It’s easy to be cynical and think that this was all rehearsed. But whether real or contrived, it absolutely played in the room. The tears were the perfect display of emotion at the perfect time: They were not superfluous, but appeared to validate the notion that Ellison was a credible witness because she was always trying to do the right thing, and was overcome with tears of joy and relief when she could finally escape the burden of being a pawn in Sam’s scheme. 

Cohen’s Challenges

Sure, there were a few points where Caroline took some heat under questioning from Sam’s lead lawyer, Mark Cohen. She admitted that there were “periods of time” when Sam wasn’t paying much attention to Alameda’s work and that he trusted her to figure things out, especially given that Caroline “found it difficult” to talk to Sam after their romantic relationship capsized. Cohen acknowledged that she talked about resigning due to her supposed ethical concerns, but also underscored that she never actually quit.

Meanwhile, Caroline said that the sketchy balance sheets that she said Sam had her send to Celsius, the crypto lender at the core of the loan fraud charge against S.B.F., were more or less correct, depending on how you do the math. Caroline also admitted that she should have done a better job putting on trading hedges in 2022. She conceded to a brutal Cohen question about how she wanted to “crush” Modulo Capital, a competitor hedge fund also backed by Sam. And Caroline told the jury that she did indeed mislead her staff in those final months, calling into question her credibility as a witness.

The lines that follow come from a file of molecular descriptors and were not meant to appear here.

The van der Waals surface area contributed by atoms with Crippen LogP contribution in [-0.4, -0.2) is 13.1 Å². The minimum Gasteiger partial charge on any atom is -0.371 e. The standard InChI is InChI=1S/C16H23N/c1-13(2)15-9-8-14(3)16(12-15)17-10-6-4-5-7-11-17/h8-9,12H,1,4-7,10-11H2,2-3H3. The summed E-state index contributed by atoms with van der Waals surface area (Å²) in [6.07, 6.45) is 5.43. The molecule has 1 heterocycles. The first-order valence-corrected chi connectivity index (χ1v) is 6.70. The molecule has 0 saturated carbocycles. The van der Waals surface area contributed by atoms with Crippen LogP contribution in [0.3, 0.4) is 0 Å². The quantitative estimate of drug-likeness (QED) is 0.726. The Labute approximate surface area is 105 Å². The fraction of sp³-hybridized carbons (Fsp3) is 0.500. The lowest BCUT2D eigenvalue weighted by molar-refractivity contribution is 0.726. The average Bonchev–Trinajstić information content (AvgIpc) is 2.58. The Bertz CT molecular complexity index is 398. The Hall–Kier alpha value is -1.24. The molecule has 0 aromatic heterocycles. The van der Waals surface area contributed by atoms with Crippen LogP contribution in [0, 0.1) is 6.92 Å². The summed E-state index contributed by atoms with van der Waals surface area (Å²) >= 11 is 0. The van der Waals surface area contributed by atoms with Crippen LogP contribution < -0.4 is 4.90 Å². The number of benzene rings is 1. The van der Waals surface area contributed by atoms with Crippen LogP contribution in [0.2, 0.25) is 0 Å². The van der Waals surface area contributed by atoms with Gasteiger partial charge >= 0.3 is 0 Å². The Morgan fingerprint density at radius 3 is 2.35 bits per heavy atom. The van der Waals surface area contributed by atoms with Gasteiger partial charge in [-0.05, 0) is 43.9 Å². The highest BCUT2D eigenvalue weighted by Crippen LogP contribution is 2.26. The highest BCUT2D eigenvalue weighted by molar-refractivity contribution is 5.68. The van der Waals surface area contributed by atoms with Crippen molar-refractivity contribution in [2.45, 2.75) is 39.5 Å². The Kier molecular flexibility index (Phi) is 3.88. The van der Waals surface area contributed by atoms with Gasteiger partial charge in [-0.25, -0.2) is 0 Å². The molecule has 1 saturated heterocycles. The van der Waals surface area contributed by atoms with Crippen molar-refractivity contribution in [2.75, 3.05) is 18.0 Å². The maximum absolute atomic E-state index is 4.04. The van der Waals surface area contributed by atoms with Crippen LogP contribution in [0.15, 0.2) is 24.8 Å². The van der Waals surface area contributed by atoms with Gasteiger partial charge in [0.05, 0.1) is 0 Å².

Still, was that really it? I was shocked when Cohen said he had no further questions at 2:30 p.m. on Thursday. So much of Caroline’s testimony was left unaddressed. The point of Cohen’s questions often felt indecipherable, making arguments-by-implication or syllogism that must have gone over the heads of some jurors, who, of course, are coming to this story cold and have frequently shown signs of physical exhaustion. Learning about crypto wallets will do that to you. (I particularly feel for the juror who works an overnight shift and is coming to the courthouse afterwards.) 

Cohen has not been helped by Judge Lewis Kaplan, who every five minutes or so seems to admonish him for a poorly-phrased question or for reiterating an old line of argument. (Jurors notice when a judge, a person of authority, seems to disapprove of the defendant or their counsel.) Lines of questioning by the S.B.F. team were attempted and then abandoned within a minute or two after an objection, resulting in a disjointed presentation. Shortly after Cohen was interrupted for the umpteenth time by one of the prosecutors, I muttered to a colleague: “How is this convincing?”

New Revelations About the Collapse

Federal investigators have 1,300 discrete pieces of evidence, some of which have been revelatory, helping pull back the curtain on what exactly happened at FTX. A few favorites of mine: 

  • A Signal message between a group of effective-altruist executives and advisers, including Will MacAskill, in which they strategized how to win the P.R. war ahead of an upcoming Michael Lewis visit to The Bahamas in February 2022. (Caroline says she hates doing personal P.R. Sam’s reply: “Same, except exactly the opposite.”)